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nature of the proposal and stated that Toronto was far behind many other cities in its facilities for astronomical observation and that the institution which it was hoped would be established would be of great value to the citizens as well as a special attraction for our city. The present writer then explained the project in some detail (largely as outlined in this note) and Mr. A. R. Hassard gave some personal experiences regarding a suitable site for observing. The deputation met with a favourable reception, and the plans outlined by it were highly commended by the city press.
By request of the Board of Control a committee comprising representatives from the Society and the University, met the heads of various departments of the city, interested in the site asked for, on July 9th, and drew up a brief outline of provisions for an agreement between the city, the University and the Society, and further progress is expected to be made during the summer or autumn.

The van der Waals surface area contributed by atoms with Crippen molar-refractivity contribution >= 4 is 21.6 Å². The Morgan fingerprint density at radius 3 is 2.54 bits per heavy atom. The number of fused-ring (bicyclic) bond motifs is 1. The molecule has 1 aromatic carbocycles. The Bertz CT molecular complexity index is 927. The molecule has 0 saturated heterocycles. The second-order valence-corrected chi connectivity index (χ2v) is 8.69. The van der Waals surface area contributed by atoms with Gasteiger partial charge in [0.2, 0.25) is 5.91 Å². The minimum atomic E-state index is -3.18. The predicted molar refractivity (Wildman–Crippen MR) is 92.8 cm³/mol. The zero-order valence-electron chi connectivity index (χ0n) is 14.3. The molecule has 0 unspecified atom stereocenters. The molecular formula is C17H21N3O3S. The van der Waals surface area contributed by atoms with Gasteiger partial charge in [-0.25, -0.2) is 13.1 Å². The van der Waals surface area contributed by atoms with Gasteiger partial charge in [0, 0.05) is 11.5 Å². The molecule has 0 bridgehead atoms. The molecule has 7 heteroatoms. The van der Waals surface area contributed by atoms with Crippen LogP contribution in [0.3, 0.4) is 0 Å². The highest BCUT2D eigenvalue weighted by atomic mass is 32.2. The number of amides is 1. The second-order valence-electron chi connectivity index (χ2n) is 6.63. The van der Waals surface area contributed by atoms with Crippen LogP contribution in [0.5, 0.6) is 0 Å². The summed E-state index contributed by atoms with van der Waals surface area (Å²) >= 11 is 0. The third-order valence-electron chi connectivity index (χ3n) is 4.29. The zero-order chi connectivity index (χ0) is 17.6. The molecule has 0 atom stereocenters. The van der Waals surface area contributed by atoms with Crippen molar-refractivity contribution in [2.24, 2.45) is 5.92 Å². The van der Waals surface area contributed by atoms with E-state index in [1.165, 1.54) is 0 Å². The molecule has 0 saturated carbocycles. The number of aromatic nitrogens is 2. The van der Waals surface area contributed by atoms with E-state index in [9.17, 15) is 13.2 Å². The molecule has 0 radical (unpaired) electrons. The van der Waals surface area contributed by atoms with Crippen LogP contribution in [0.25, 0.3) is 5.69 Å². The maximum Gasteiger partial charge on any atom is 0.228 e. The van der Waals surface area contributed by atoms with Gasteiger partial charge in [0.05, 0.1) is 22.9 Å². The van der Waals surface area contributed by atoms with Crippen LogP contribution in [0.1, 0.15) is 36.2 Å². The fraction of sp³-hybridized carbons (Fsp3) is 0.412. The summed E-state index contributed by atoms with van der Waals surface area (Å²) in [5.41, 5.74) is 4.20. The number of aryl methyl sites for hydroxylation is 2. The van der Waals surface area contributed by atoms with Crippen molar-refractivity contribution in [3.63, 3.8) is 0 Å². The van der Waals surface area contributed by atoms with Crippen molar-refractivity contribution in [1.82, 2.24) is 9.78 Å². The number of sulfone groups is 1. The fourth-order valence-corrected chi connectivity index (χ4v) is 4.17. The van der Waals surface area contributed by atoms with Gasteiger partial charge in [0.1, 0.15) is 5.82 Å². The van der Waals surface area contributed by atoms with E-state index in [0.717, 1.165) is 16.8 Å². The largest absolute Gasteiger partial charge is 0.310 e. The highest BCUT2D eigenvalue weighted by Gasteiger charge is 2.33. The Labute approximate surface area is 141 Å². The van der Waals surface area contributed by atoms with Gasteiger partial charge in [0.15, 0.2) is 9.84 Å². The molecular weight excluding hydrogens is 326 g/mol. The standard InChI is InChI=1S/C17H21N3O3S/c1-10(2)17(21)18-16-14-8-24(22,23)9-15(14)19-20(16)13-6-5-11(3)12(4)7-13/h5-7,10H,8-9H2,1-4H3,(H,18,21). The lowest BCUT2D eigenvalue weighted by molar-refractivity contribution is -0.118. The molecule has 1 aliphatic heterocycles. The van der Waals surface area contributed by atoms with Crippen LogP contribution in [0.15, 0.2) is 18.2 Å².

I have no hesitation in saying that this is a unique opportunity for doing a great service to the entire community. The person of means who will supply this great need will confer peculiar benefit upon the University, the Astronomical Society, the teachers, their pupils, and especially the citizens generally; and at the same time he may bring lasting honour to his own name, or to that of one who may have died for his country, or possibly to that of one who was spared to return to his native land again.
C. A. C.